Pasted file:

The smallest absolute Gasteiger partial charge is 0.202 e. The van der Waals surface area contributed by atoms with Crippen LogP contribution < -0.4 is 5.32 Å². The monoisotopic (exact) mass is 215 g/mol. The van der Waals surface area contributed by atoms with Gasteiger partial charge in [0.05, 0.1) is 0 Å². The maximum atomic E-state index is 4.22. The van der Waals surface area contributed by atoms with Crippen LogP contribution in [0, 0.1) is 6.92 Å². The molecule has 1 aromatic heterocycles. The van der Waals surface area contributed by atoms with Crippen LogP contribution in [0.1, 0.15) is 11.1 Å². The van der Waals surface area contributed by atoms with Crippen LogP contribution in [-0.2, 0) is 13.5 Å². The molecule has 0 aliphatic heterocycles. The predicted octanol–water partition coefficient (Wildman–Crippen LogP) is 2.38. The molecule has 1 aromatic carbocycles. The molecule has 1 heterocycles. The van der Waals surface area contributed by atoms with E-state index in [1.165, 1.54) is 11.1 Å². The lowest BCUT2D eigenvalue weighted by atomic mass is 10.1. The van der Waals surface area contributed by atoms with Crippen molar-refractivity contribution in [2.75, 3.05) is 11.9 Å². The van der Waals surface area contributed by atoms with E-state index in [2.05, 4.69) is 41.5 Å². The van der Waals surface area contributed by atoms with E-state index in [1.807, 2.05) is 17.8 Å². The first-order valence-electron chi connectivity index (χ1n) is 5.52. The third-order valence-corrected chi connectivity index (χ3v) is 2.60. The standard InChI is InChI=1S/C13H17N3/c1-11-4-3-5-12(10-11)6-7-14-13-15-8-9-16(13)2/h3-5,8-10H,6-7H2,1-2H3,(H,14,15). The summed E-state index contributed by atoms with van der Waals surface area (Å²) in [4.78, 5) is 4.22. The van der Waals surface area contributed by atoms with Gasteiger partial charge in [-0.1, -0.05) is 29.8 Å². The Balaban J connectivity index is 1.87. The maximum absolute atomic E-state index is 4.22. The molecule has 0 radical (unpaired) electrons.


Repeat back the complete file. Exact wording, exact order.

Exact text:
The smallest absolute Gasteiger partial charge is 0.202 e. The van der Waals surface area contributed by atoms with Crippen LogP contribution < -0.4 is 5.32 Å². The monoisotopic (exact) mass is 215 g/mol. The van der Waals surface area contributed by atoms with Gasteiger partial charge in [0.05, 0.1) is 0 Å². The maximum atomic E-state index is 4.22. The van der Waals surface area contributed by atoms with Crippen LogP contribution in [0, 0.1) is 6.92 Å². The molecule has 1 aromatic heterocycles. The van der Waals surface area contributed by atoms with Crippen LogP contribution in [0.1, 0.15) is 11.1 Å². The van der Waals surface area contributed by atoms with Crippen LogP contribution in [-0.2, 0) is 13.5 Å². The molecule has 0 aliphatic heterocycles. The predicted octanol–water partition coefficient (Wildman–Crippen LogP) is 2.38. The molecule has 1 aromatic carbocycles. The molecule has 1 heterocycles. The van der Waals surface area contributed by atoms with E-state index in [1.165, 1.54) is 11.1 Å². The lowest BCUT2D eigenvalue weighted by atomic mass is 10.1. The van der Waals surface area contributed by atoms with Crippen molar-refractivity contribution in [2.75, 3.05) is 11.9 Å². The van der Waals surface area contributed by atoms with E-state index in [2.05, 4.69) is 41.5 Å². The van der Waals surface area contributed by atoms with E-state index in [1.807, 2.05) is 17.8 Å². The first-order valence-electron chi connectivity index (χ1n) is 5.52. The third-order valence-corrected chi connectivity index (χ3v) is 2.60. The standard InChI is InChI=1S/C13H17N3/c1-11-4-3-5-12(10-11)6-7-14-13-15-8-9-16(13)2/h3-5,8-10H,6-7H2,1-2H3,(H,14,15). The summed E-state index contributed by atoms with van der Waals surface area (Å²) in [4.78, 5) is 4.22. The van der Waals surface area contributed by atoms with Gasteiger partial charge in [-0.1, -0.05) is 29.8 Å². The Balaban J connectivity index is 1.87. The maximum absolute atomic E-state index is 4.22. The molecule has 0 radical (unpaired) electrons.